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Although Cape Wind has taken the first steps necessary for construction, the project's completion is still not on the horizon. The company has secured all of the major permits required to begin construction but faces several lawsuits and at least two appeals of its Federal Aviation Administration approval.
The project was overwhelmingly defeated by island voters at Town Meeting in March, but the revival of another turbine proposal for the Madaket landfill, albeit a smaller, less expensive model, is already generating controversy and ill will.
Francis Waterman of the town Water Department wants to explore the possibility of a wind development on a 440-acre swath of town-owned land located off West Mountain Road with a feasibility study, but the state's Article 97 conservation restriction allegedly stands in the way.
In 2011, Princeton residents' electric rates were 36 percent higher than the average rate in Massachusetts. The average PMLD customer using approximately 800 kilowatts per hour of energy a month paid $516 more for electricity in 2011 than the average Massachusetts customer paid. In 2011, the wind turbine project lost $628,000. From Jan. 1, 2010 through June 20, 2012, the wind turbine project has lost $1,875,000.
This letter written by Princeton Municipal Light Department's (PMLD) General Manager, Brian Allen, offers a candid assessment of the utility's two-turbine (3.0 MW) project. The turbines have failed to live up to expected production levels. The project has also been plagued by technical problems. Rather than reducing rates for customers, the project lost $1.875 million and will continue to lose $600,000 yearly under current circumstances. Excerpts of the letter are provided below. The full letter can be read by clicking on the link at the bottom of this page.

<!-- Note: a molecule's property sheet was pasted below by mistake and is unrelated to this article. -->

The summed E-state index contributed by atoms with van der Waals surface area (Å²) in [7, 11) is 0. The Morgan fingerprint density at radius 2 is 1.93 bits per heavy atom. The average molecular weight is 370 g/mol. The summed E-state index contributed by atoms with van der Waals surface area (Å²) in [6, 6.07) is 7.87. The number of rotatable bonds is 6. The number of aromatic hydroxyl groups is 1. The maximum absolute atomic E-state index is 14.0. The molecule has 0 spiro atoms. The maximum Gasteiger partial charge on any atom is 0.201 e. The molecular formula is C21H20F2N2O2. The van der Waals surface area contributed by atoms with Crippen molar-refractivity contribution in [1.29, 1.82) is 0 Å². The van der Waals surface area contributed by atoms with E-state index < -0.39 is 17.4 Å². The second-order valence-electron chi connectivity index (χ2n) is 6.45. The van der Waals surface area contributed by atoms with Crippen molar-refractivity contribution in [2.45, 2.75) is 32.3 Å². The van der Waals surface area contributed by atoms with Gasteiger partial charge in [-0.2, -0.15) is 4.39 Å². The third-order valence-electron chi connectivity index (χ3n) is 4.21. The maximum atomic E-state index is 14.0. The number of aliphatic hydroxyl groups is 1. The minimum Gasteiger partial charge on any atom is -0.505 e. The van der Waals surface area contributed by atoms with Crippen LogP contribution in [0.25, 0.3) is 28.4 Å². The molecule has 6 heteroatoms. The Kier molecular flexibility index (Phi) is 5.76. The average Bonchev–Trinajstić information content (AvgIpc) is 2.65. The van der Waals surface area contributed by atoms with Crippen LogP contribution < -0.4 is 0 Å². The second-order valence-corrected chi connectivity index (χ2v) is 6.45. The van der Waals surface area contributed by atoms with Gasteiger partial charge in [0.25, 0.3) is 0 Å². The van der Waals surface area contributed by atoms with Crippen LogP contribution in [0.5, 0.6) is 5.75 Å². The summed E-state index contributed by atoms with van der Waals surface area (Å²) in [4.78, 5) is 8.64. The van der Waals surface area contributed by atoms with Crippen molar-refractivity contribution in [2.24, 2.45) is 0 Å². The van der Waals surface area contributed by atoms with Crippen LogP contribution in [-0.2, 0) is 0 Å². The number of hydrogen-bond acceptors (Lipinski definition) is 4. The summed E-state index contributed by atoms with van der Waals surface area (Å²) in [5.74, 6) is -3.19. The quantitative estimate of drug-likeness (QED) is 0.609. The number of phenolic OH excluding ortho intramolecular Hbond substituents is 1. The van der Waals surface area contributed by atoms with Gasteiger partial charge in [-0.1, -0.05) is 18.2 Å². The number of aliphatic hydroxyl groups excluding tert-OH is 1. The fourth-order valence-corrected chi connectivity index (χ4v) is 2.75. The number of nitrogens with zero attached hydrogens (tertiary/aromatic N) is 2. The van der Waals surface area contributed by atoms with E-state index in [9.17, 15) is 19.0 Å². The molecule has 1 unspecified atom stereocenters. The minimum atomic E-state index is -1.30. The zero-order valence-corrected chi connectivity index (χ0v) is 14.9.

With seven wind turbines queued up for construction in Plymouth, a group of residents has submitted a petition for a fall Town Meeting article that would set a two-year moratorium on more permits. During the break, the Planning Board would conduct a "comprehensive review of the existing bylaw . . . in light of the reported health impacts and widespread litigation in neighboring communities," the proposal states.
FAIRHAVEN - "You can hear them pulsing tonight."
A wind turbine project proposed at Plymouth North High School generated so much opposition it was withdrawn, as was another plan to site a wind turbine in a junkyard on Columbus Road. A wind turbine is slated for Colony Place near Walmart, but abutters aren't exactly thrilled about this project either.
Federal court appeal filed as Congress continues investigation into political pressure on FAA review of Cape Wind
"(G)et cape wind done by sept. 30. That's important to the president," Issa quotes Silver as saying in an email to loan program senior adviser Peter O'Rourke.
The Kingston Zoning Board of Appeals Wednesday night found no fault with the special permit process or the issuance of building permits for the Independence and O'Donnell wind turbines.